Home>Articles>Direct Democracy in California: The Initiative – Part II
California Constitution
California Constitution

Direct Democracy in California: The Initiative – Part II

The three forms of direct democracy in the State of California

By Chris Micheli, January 22, 2020 6:21 am

Part ll Direct Democracy in California. Part l is here.

In addition, within eight days after the filing of the petition, excluding Saturdays, Sundays, and holidays, the elections official must determine the total number of signatures affixed to the petition and transmit this information to the Secretary of State. If the total number of signatures filed with all elections officials is less than 100 percent of the number of qualified voters required to find the petition sufficient, the Secretary of State must notify the proponents and the elections officials, and no further action is to be taken with regard to the petition.

However, if the number of signatures filed with all elections officials is 100 percent or more of the number of qualified voters needed to declare the petition sufficient, the Secretary of State must immediately so notify the elections officials. Then, within 30 days after this notification, excluding Saturdays, Sundays, and holidays, the elections official must determine the number of qualified voters who have signed the petition.

The elections official, upon the completion of the examination, is required to immediately attach to the petition, except the signatures thereto appended, a properly dated certificate, showing the result of the examination, and immediately transmit the petition and the certificate to the Secretary of State.

If the certificates received from all elections officials by the Secretary of State establish that the number of valid signatures does not equal 95 percent of the number of qualified voters needed to find the petition sufficient, the petition is deemed to have failed to qualify, and the Secretary of State must immediately so notify the proponents and the elections officials.

Finally, if the certificates received from all elections officials by the Secretary of State total more than 110 percent of the number of qualified voters needed to find the petition sufficient, the Secretary of State certifies that the measure is qualified for the ballot.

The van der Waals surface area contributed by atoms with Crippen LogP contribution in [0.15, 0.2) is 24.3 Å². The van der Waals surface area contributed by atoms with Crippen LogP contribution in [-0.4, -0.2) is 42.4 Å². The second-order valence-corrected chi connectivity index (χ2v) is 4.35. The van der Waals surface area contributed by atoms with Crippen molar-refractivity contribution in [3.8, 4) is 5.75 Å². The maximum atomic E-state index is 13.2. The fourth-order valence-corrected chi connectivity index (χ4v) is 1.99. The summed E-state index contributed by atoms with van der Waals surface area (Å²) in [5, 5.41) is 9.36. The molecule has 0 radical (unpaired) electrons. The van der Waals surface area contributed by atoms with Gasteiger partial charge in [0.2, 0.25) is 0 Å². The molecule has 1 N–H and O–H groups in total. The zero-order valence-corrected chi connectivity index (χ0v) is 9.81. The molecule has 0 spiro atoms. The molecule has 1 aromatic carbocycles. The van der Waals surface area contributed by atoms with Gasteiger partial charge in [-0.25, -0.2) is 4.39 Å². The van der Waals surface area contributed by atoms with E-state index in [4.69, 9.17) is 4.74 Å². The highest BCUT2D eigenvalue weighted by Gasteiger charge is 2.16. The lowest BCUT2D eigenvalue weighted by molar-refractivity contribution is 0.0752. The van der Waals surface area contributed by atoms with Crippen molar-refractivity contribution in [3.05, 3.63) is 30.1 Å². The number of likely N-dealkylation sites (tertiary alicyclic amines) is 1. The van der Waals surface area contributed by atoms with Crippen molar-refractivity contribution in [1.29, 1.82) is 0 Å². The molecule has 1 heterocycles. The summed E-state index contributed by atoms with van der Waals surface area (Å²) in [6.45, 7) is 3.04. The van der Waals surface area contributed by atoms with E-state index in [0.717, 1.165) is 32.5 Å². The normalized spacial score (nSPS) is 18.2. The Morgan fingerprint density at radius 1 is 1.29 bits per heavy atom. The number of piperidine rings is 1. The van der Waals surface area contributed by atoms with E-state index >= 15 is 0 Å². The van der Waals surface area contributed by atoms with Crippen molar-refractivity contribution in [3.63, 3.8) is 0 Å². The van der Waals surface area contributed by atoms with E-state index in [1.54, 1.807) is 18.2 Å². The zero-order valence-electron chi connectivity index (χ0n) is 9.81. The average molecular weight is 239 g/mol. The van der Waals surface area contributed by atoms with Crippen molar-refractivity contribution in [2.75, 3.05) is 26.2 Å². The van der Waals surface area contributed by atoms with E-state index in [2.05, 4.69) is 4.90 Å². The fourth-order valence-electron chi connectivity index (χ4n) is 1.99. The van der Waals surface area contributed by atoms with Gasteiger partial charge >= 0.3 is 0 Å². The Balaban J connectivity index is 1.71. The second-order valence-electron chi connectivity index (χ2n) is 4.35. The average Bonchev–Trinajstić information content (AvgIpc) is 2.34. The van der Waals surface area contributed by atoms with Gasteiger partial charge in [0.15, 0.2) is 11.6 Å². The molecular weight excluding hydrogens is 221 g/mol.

Section 9031 provides that, if the statistical sampling shows that the number of valid signatures is within 95 to 110 percent of the number of signatures of qualified voters needed to declare the petition sufficient, the Secretary of State is required to order the examination and verification of the signatures filed, and shall so notify the elections officials.

Section 9032 provides that the petition is to be reserved to its proponents, and any section thereof presented for filing by any person or persons other than the proponents of a measure or by persons duly authorized in writing by one or more of the proponents shall be disregarded by the elections official.

Section 9033 requires that, when the Secretary of State has received from one or more elections officials or registrars a petition, certified to have been signed by the requisite number of qualified voters, the Secretary of State must forthwith notify the proponents and immediately transmit to the elections official or registrar of voters of every county or city and county in the state a notice directing that signature verification be terminated.

In the case of an initiative measure, the Secretary of State is required to identify the date of the next statewide general election, or the next special statewide election, that will occur not less than 131 days after the date the Secretary of State receives a petition certified to have been signed by the requisite number of qualified voters. On the 131st day prior to the date of the election, the Secretary of State must do specified activities. Upon the issuance of a certificate of qualification, an initiative measure shall be deemed qualified for the ballot.

Section 9034 provides that the proponents of a proposed initiative measure must submit a certification, signed under penalty of perjury, to the Secretary of State immediately upon the collection of 25 percent of the number of signatures needed to qualify the initiative measure for the ballot. Thereafter, the Secretary of State is required to transmit copies of the initiative measure, together with the circulating title and summary as prepared by the Attorney General to the Senate and the Assembly.